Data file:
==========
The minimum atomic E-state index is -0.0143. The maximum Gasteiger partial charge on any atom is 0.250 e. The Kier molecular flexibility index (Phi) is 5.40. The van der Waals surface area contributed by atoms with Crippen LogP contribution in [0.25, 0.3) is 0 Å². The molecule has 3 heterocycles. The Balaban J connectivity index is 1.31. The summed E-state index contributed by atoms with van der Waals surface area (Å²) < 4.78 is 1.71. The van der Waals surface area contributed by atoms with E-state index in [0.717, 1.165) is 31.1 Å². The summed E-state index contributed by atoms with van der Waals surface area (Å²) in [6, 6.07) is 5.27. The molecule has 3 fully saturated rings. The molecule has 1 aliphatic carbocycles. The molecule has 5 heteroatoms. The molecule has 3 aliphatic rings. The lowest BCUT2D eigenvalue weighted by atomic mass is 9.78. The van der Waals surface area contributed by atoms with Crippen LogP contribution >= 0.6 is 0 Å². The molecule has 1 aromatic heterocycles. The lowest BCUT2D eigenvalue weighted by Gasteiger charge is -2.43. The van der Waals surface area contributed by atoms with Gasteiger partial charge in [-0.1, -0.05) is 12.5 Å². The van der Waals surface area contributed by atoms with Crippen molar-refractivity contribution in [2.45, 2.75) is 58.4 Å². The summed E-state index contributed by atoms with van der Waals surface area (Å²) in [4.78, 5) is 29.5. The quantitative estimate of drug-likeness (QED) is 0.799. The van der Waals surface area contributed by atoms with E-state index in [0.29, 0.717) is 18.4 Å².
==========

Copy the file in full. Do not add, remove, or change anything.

The minimum atomic E-state index is -0.0143. The maximum Gasteiger partial charge on any atom is 0.250 e. The Kier molecular flexibility index (Phi) is 5.40. The van der Waals surface area contributed by atoms with Crippen LogP contribution in [0.25, 0.3) is 0 Å². The molecule has 3 heterocycles. The Balaban J connectivity index is 1.31. The summed E-state index contributed by atoms with van der Waals surface area (Å²) < 4.78 is 1.71. The van der Waals surface area contributed by atoms with E-state index in [0.717, 1.165) is 31.1 Å². The summed E-state index contributed by atoms with van der Waals surface area (Å²) in [6, 6.07) is 5.27. The molecule has 3 fully saturated rings. The molecule has 1 aliphatic carbocycles. The molecule has 5 heteroatoms. The molecule has 3 aliphatic rings. The lowest BCUT2D eigenvalue weighted by atomic mass is 9.78. The van der Waals surface area contributed by atoms with Crippen LogP contribution >= 0.6 is 0 Å². The molecule has 1 aromatic heterocycles. The lowest BCUT2D eigenvalue weighted by Gasteiger charge is -2.43. The van der Waals surface area contributed by atoms with Gasteiger partial charge in [-0.1, -0.05) is 12.5 Å². The van der Waals surface area contributed by atoms with Crippen molar-refractivity contribution in [2.45, 2.75) is 58.4 Å². The summed E-state index contributed by atoms with van der Waals surface area (Å²) in [4.78, 5) is 29.5. The quantitative estimate of drug-likeness (QED) is 0.799. The van der Waals surface area contributed by atoms with E-state index in [0.29, 0.717) is 18.4 Å².